I am trying to solve the equation


numerically using the R function 'ode'. This is a Thiele differential equation for a life insurance reserve with premium rate $\pi$, mortality intensity $\mu$ (for an $x+t$ year old), death benefit $b_d$ and interest rate process $r$.

I want to do this in a so called unit-linked setting, where the returns on the policy are generated by investments in stocks, hence I have assumed a Black Scholes model for simplicity.

I generate a Geometric Brownian Motion. As seen the time interval is 40 years and the step size of the simulation is $40/100000$. For each simulated point I calculate the returns as


Such that I have $100000$ return values. Plotting these two for two very different scenarios yields

Scenario 1

Scenario 2

My problem is, at I would expect the reserve process to vary a lot more, much like the simulated Geometric Brownian Motion. In essence, it is too smooth, i think. Also if I generate GBM trajectories which end in, say, the value 500 and 10 respectively, the difference in the final value of the reserve varies very little.

Does anyone know why this is, am I doing something wrong? The R-code is attached.

maturity <- 40
simulation.length <- 100001
dt <-  maturity/(simulation.length-1)

timeline <- seq(0,maturity, dt)

BM <- GBM <- EV <- rep(0, times=simulation.length)
EV[1] <- GBM[1] <- S0

for(i in 2:simulation.length){
  BM[i] <- BM[i-1]+sqrt(dt)*rnorm(1)
  GBM[i] <- GBM[1]*exp((mu-(sigma^2)/2)*(i-1)*dt+sigma*BM[i])
  EV[i] <- EV[1]*exp(mu*(i-1)*dt)

return <- rep(0,length(GBM))
returns[1] <- 0
for (i in 2:length(GBM)-1)
  returns[i] <- (GBM[i+1] - GBM[i]) / GBM[i]

dV <- function(t,V, parms)
  list(returns[t/0.0004+1] * V + premiumRate - mortalityIntensity(t+25) * 
(deathBenefit - V))

out <- ode(y = 0, times = timeline, func = dV, parms = NULL)

interpolatedReserve <- approxfun(times,out[,2], method="linear")

The problem is not that the approxfun function is not good enough, because I used it on the GBM to plot the green trajectory.

I use 60000 as the premium rate (around 1000 dollars per month paid to pension) and a death benefit of 1.000.000 (realistic numbers in Danish Kroner). Is it because the returns $r\cdot V$ are too small to be noticed compared to the yearly premium rate? I would just suspect the reserve plot to follow the movements of the GBM roughly?

  • $\begingroup$ You are looking for a rate of return $r(t)$, computing $(S_{t+\Delta t}-S_{t})/S_{t}$ gives you the discrete return $r(t) \Delta t$ not $r(t)$. Take the degenerate situation where the premium rate and mortality rate are zero, + zero volatility, to check your results. Starting from the same initial value, you should get that the risky asset path is the same as $V$ (exact if you are working with log-returns vs. arithmetic returns). $\endgroup$
    – Quantuple
    Oct 5, 2017 at 9:24
  • $\begingroup$ Thank you for your answer, I thought the Idea was quite good, so I did as told. The result is as expected, the degenerate case does not equal the path of the GBM, but the shape is resembled. I am aware that I use discerete return, but are there other options? I have a strong feeling that I should be able to project the differential equation using simulated returns. The plots that sould be equal are found in the link below. It is seen that the shape is equal but the value not. Is there an alternative to using discrete returns? imgur.com/HPQEOEL $\endgroup$ Oct 5, 2017 at 15:26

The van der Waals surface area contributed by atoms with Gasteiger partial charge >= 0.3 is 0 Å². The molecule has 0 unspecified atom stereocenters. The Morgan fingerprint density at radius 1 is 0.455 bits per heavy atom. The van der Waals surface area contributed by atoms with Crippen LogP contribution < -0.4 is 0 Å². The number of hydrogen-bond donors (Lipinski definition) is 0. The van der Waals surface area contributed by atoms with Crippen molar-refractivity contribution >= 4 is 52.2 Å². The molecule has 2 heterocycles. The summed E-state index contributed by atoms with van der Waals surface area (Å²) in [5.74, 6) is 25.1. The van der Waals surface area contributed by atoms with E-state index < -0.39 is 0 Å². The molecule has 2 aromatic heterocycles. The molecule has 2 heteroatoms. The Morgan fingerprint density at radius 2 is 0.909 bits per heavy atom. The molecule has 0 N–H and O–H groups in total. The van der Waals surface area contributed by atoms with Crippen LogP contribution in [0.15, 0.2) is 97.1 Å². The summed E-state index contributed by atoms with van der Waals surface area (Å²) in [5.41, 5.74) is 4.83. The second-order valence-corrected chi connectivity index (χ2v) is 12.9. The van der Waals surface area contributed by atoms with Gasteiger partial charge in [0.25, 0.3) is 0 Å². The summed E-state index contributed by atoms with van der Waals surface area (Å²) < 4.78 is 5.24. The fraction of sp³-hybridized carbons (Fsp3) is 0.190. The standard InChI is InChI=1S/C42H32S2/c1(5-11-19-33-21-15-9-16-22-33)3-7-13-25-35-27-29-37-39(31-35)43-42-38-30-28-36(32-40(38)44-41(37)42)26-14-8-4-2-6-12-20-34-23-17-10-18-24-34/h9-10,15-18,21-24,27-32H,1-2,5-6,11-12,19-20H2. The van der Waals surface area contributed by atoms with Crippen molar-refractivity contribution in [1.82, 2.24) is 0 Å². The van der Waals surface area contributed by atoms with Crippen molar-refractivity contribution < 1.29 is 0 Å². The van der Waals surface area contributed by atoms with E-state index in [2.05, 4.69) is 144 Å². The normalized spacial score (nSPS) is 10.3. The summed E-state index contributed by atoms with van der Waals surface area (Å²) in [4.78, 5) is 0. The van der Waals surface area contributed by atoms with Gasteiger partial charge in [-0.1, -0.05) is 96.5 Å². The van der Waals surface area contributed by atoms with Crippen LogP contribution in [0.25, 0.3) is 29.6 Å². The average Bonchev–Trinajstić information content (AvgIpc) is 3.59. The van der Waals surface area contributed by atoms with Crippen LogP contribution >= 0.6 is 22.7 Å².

• $\begingroup$ The plots do not seem to start from the same values. If I understand well, you simulated a single realisation of some stochastic process $(S)_{t \geq 0}$ (GBM$(\mu, \sigma)$) which you are basically recasting as a deterministic time evolution $dS(t)/S(t) = r(t) dt$ where $r(t)$ now incorporates the Brownian shocks. By construction it should thus give the same result as $dV(t) = r(t)V(t) dt$ if you start from the same initial values. Also in that degenerate case there exists a close form solution. $\endgroup$
    – Quantuple
    Oct 5, 2017 at 15:40

1 Answer 1


I found a solution, but I am not exactly sure why what I did was wrong.

Never the less, the solution was, using the R package Sim.DiffProc to simulate the Stochastic Diffusion Process

$ dV(t)=\alpha(t,V(t))dt+\sigma(t,V(t))dW(t)\\=(\alpha V(t)+\pi-\mu(x+t)(b_d-V(t)))dt+\sigma V(t)dW(t) $

Thanks to Quantuple for leading me in the right direction.

  • $\begingroup$ Glad it works for you! Since you were working with an ODE I assumed you were not familiar with SDEs but isn't your original problem more like: $dV(t) = (r(t)V(t)+ \pi - \mu(x+t)(b_d-V(t)))dt$ with $dr(t) = a dt + b dW(t)$? $\endgroup$
    – Quantuple
    Oct 6, 2017 at 7:18
  • $\begingroup$ I am doing my masters thesis in actuarial mathematics, so I know plenty of advanced probability and continuous time finance. I just programmed it in a deterministic rate scenario because I could then check my programme was correct, and then wanted to extend it to stochastic returns, but I realized late that I transitioned from an ODE to an SDE and hence could not use non-Ito calculus anymore. $\endgroup$ Oct 6, 2017 at 8:55

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